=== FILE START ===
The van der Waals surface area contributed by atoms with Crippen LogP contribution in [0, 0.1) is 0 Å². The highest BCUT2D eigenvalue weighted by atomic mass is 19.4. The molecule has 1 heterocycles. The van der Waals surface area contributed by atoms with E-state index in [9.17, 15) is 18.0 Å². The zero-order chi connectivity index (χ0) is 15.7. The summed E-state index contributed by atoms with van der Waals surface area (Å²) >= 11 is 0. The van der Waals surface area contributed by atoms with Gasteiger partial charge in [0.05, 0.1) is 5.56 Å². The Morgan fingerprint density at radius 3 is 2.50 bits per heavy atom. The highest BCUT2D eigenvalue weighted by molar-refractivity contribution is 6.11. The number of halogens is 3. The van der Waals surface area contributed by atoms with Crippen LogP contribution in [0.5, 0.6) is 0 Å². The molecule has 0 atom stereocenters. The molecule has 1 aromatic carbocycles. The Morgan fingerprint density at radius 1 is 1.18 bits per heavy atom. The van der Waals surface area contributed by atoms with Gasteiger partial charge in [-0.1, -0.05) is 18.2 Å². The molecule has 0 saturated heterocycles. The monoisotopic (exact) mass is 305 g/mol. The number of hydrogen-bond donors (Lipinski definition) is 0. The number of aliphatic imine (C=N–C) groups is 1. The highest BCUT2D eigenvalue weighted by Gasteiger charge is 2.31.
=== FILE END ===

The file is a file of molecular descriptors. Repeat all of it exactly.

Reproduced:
The van der Waals surface area contributed by atoms with Crippen LogP contribution in [0, 0.1) is 0 Å². The highest BCUT2D eigenvalue weighted by atomic mass is 19.4. The molecule has 1 heterocycles. The van der Waals surface area contributed by atoms with E-state index in [9.17, 15) is 18.0 Å². The zero-order chi connectivity index (χ0) is 15.7. The summed E-state index contributed by atoms with van der Waals surface area (Å²) >= 11 is 0. The van der Waals surface area contributed by atoms with Gasteiger partial charge in [0.05, 0.1) is 5.56 Å². The Morgan fingerprint density at radius 3 is 2.50 bits per heavy atom. The highest BCUT2D eigenvalue weighted by molar-refractivity contribution is 6.11. The number of halogens is 3. The van der Waals surface area contributed by atoms with Crippen LogP contribution in [0.5, 0.6) is 0 Å². The molecule has 0 atom stereocenters. The molecule has 1 aromatic carbocycles. The Morgan fingerprint density at radius 1 is 1.18 bits per heavy atom. The van der Waals surface area contributed by atoms with Gasteiger partial charge in [-0.1, -0.05) is 18.2 Å². The molecule has 0 saturated heterocycles. The monoisotopic (exact) mass is 305 g/mol. The number of hydrogen-bond donors (Lipinski definition) is 0. The number of aliphatic imine (C=N–C) groups is 1. The highest BCUT2D eigenvalue weighted by Gasteiger charge is 2.31.